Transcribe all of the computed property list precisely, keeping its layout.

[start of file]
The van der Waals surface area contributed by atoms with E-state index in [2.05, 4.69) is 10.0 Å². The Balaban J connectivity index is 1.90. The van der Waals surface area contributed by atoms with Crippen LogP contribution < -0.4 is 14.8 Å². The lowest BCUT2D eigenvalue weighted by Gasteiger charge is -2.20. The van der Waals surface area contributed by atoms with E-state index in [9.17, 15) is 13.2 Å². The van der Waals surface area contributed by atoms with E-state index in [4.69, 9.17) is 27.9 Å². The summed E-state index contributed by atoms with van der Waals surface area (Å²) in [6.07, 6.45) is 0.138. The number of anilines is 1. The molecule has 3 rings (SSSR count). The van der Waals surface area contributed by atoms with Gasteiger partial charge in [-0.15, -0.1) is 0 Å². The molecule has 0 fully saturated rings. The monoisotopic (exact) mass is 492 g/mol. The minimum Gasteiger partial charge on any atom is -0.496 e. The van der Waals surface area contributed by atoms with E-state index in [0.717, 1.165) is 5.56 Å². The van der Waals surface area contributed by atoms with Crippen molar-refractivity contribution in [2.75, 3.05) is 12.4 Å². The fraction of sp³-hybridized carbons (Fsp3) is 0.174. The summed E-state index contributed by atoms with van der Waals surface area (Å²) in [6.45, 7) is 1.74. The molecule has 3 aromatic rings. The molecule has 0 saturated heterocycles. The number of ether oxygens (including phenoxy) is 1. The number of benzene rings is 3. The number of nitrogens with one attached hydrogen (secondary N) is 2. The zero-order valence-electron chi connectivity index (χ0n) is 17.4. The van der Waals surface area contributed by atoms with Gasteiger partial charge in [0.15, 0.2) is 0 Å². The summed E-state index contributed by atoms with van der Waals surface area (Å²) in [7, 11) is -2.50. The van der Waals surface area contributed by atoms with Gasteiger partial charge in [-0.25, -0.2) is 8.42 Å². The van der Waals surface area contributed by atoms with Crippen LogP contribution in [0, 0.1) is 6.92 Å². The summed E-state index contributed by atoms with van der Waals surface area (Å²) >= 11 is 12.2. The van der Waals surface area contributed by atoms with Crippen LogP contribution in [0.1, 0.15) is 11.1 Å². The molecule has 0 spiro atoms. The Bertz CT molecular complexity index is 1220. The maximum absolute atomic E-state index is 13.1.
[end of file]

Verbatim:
The van der Waals surface area contributed by atoms with E-state index in [2.05, 4.69) is 10.0 Å². The Balaban J connectivity index is 1.90. The van der Waals surface area contributed by atoms with Crippen LogP contribution < -0.4 is 14.8 Å². The lowest BCUT2D eigenvalue weighted by Gasteiger charge is -2.20. The van der Waals surface area contributed by atoms with E-state index in [9.17, 15) is 13.2 Å². The van der Waals surface area contributed by atoms with E-state index in [4.69, 9.17) is 27.9 Å². The summed E-state index contributed by atoms with van der Waals surface area (Å²) in [6.07, 6.45) is 0.138. The number of anilines is 1. The molecule has 3 rings (SSSR count). The van der Waals surface area contributed by atoms with Gasteiger partial charge in [-0.15, -0.1) is 0 Å². The molecule has 0 fully saturated rings. The monoisotopic (exact) mass is 492 g/mol. The minimum Gasteiger partial charge on any atom is -0.496 e. The van der Waals surface area contributed by atoms with E-state index in [0.717, 1.165) is 5.56 Å². The van der Waals surface area contributed by atoms with Crippen molar-refractivity contribution in [2.75, 3.05) is 12.4 Å². The fraction of sp³-hybridized carbons (Fsp3) is 0.174. The summed E-state index contributed by atoms with van der Waals surface area (Å²) in [6.45, 7) is 1.74. The molecule has 3 aromatic rings. The molecule has 0 saturated heterocycles. The number of ether oxygens (including phenoxy) is 1. The number of benzene rings is 3. The number of nitrogens with one attached hydrogen (secondary N) is 2. The zero-order valence-electron chi connectivity index (χ0n) is 17.4. The van der Waals surface area contributed by atoms with Gasteiger partial charge in [0.15, 0.2) is 0 Å². The summed E-state index contributed by atoms with van der Waals surface area (Å²) in [7, 11) is -2.50. The van der Waals surface area contributed by atoms with Gasteiger partial charge in [-0.25, -0.2) is 8.42 Å². The van der Waals surface area contributed by atoms with Crippen LogP contribution in [0, 0.1) is 6.92 Å². The summed E-state index contributed by atoms with van der Waals surface area (Å²) >= 11 is 12.2. The van der Waals surface area contributed by atoms with Crippen LogP contribution in [0.1, 0.15) is 11.1 Å². The molecule has 0 spiro atoms. The Bertz CT molecular complexity index is 1220. The maximum absolute atomic E-state index is 13.1.